It’s with both guilt and shame that I feel compelled to write an article like this every couple months. It really has nothing to do with the Rangers, which is why some of you may deem it irrelevant or inappropriate for a Rangers-centric blogging website, which I understand. In reality, it has everything to do with them. So that’s the disclaimer; read on at your own accord . . . .
Along with some other things going on in my personal life, the recent tornado in Oklahoma was, in a sense I guess, the straw that broke the camel’s back in terms of what baseball is to me in 2013 — secondary; I still watch and listen to a lot of the games, but not as much as I used to. Not nearly as much as I did even as recently as last year. Sure, of course every now and again I have my moments when that October anxiety builds up in my stomach, but for the most part I’ve turned into a passive, objective baseball fan.
As these words roll off my fingertips, I’m trying to figure out what that actually means, but the only conclusion I can draw is that I don’t like baseball any less than I have in the past, it just serves a different role for me now.
I think back to games I watched in my youth, regardless of which sport happened to be on my parent’s TV set. It didn’t matter. If it was my favorite team playing, regular season games were the end-all, and when my team lost in the postseason it meant I’d be throwing shit all over my house, mad at the universe that it again failed to deliver me what I most desperately needed to keep my livelihood intact. The world rotated around me, and the biggest issues I had in my life we whether my favorite team lost a meaningless game . . . .
I miss those days. I miss those days very much. It used to be the reason I breathed but now it’s choking me up.
Now, I don’t really care if the Rangers win or lose. I don’t pay very close attention beyond the box score to whatever the other teams in the AL West do on a given night. It’s like proofing something in trigonometry that I already know the answer to. The Rangers will win many more games than they lose, and they have an excellent chance to make the postseason. With the crapshoot nature of the MLB playoffs, that’s all anyone can ask of their team.
In a sense that’s what I mean by the “role” of the Texas Rangers in my 23 year-old existence. They’ve transformed from the basket where all my eggs lie into the security blanket I always find a way to come back to. They no longer consume my attention, but rather act as a diversion from what I’d rather not be thinking about.
I used to write a blog on this website called Xanga — I’m not sure if either the younger or older generation is all that familiar with it — when I was in my 18-through-21 years. Writing about myself, my life, the painfully novel emotional changes I was going through at that delicate wrinkle in time, it was cathartic for me. Writing in general has always more or less been my catharsis, although it also has a tendency, like most things, to frustrate me perpetually when I can’t seem to find the words.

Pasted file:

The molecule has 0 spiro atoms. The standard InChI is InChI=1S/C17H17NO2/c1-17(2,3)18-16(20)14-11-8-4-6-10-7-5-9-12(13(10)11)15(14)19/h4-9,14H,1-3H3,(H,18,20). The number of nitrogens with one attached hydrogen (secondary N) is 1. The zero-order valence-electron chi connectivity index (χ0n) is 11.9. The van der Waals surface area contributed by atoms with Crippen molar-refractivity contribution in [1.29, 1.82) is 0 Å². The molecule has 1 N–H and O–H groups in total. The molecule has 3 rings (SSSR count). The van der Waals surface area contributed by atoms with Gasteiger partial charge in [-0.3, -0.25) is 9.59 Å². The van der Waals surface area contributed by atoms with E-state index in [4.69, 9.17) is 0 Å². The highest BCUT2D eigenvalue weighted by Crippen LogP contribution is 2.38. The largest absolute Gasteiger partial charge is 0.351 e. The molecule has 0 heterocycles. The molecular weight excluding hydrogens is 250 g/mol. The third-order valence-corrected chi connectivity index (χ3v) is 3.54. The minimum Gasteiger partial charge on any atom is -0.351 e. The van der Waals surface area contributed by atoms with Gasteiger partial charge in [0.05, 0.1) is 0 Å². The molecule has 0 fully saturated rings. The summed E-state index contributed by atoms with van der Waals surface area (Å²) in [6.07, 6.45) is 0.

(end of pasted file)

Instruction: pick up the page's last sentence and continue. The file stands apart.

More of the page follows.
When I was at the end of my age-21 year, I stopped. I grew loathsome of seeing my life consolidated into 400 and 500-word blogs that, if they were to be read, were only to be read by complete strangers whom I’d never come in contact with. The tragic irony, at least in my own head, was I felt the people who saw me in my everyday life would never understand me, while those that knew me best were passers-by stumbling upon me over the Internet.
And in a depressingly real sense, that last sentence could probably still describe me today.
I’m basically the same person I’ve always been, the only difference here is baseball. My personal thoughts, feelings, emotions — whatever you want to call them — mesh in with my pastime, my security blanket. So while this is still Nolan Writin’ and baseball baseball baseball, it’s still my space, like Xanga once was.
It’s a place for baseball, yes, but with everything else life gives and takes away, it’s a site dedicated to perspective. The mind is driven by doubts, and fear, and reality is a labyrinthian obstacle course; at the end of the day the roller coaster of the psyche trumps these games we sometimes stake our overall wellness on; it’s not worth it like it used to be;
I’m one of those kids who was probably spoiled too much growing up; I was given liberties that I took full advantage of; I made it into my dream school; I’ve loved and I’ve lost; I’ve basically done everything I’ve wanted to up to this point, and I’m lucky to say that;
But as I sit here beneath the overcast morning sky, with the baby blue jays chirping away by the bird-feeder, I carry that sensation in my stomach that I’m wasting myself away. Like the hours I spend watching and listening to and researching baseball are meaningless, and I’m melting with clocks in the Salvador Dali painting.